Scientists at the University of Illinois Urbana-Champaign have developed a "smart brick" which could monitor a building's health and save lives. The brick is a blend of sensor fusion, signal processing, wireless technology, and basic building materials that will report building conditions to a remote operator.
The prototype has a thermistor, two-axis accelerometer, multiplexer, transmitter, antenna, and a battery hidden inside a brick. It can monitor a building's temperature, vibration, and movement. According to Chang Liu, a U of I professor of electrical and computer engineering, the sensor circuitry can also be embedded in concrete blocks, laminated beams, structural steel, and other building materials.
The battery charges up via an inductive coupling as used in electric toothbrushes. The researchers are using off-the-shelf components to make the bricks. "Ultimately, we would like to fit everything onto one chip, and then put that chip on a piece of plastic instead of silicon," says graduate student Jon Engel. Silicon is brittle and can easily crack or break. "Sensor packages built on flexible substrates would be more resilient and offer additional versatility," says Engel. "For example, you could wrap a flexible sensor around iron reinforcing bars that strengthen concrete and monitor the strain."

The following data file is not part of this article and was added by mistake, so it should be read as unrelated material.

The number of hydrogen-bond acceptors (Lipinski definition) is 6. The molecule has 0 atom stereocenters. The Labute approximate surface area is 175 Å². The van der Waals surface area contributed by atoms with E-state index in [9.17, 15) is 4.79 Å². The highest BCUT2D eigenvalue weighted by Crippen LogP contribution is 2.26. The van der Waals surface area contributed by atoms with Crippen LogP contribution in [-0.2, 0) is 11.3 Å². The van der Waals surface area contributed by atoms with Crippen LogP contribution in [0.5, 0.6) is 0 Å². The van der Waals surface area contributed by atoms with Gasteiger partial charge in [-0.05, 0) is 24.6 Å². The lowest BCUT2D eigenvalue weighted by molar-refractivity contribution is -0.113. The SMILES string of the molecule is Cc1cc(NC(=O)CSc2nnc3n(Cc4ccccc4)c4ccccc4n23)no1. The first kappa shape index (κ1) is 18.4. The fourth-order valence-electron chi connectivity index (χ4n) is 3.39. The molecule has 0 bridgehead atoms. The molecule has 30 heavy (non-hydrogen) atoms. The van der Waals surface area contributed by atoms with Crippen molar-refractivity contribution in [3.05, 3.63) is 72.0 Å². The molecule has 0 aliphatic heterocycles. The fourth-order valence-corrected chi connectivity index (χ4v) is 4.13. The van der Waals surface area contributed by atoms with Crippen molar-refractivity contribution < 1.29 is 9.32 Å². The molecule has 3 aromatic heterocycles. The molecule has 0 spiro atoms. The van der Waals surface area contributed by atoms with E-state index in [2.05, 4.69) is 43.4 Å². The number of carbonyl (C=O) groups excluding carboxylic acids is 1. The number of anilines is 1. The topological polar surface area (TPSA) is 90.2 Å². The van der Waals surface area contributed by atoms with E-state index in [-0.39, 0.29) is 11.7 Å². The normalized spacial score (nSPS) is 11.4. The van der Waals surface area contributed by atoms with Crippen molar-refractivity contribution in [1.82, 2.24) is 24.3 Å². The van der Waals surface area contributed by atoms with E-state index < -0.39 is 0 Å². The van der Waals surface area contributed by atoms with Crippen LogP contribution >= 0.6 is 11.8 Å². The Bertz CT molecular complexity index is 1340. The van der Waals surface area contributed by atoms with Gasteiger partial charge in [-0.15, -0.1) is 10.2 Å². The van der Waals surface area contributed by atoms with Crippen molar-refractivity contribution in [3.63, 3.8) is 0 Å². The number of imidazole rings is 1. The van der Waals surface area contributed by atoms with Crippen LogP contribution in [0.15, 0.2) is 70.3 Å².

Scientists have already developed such sensors by depositing metal films on flexible polymer substrates. Called "smart skin," the sensor material can wrap around any surface, such as a robotic finger. "While a typical tactile sensor only measures surface roughness, our sensor material can determine roughness, hardness, temperature, and conductivity," says Liu. Although the skin is not wireless, scientists are perfecting the analog-to-digital conversion process for wireless links. However, the smart bricks themselves are wireless. Besides keeping tabs on building health, applications include monitoring nurseries and senior homes, and creating interactive smart toys that respond to a child's touch.
Professor Chang Liu and his team developed a "smart brick" that could monitor a building's health and save lives.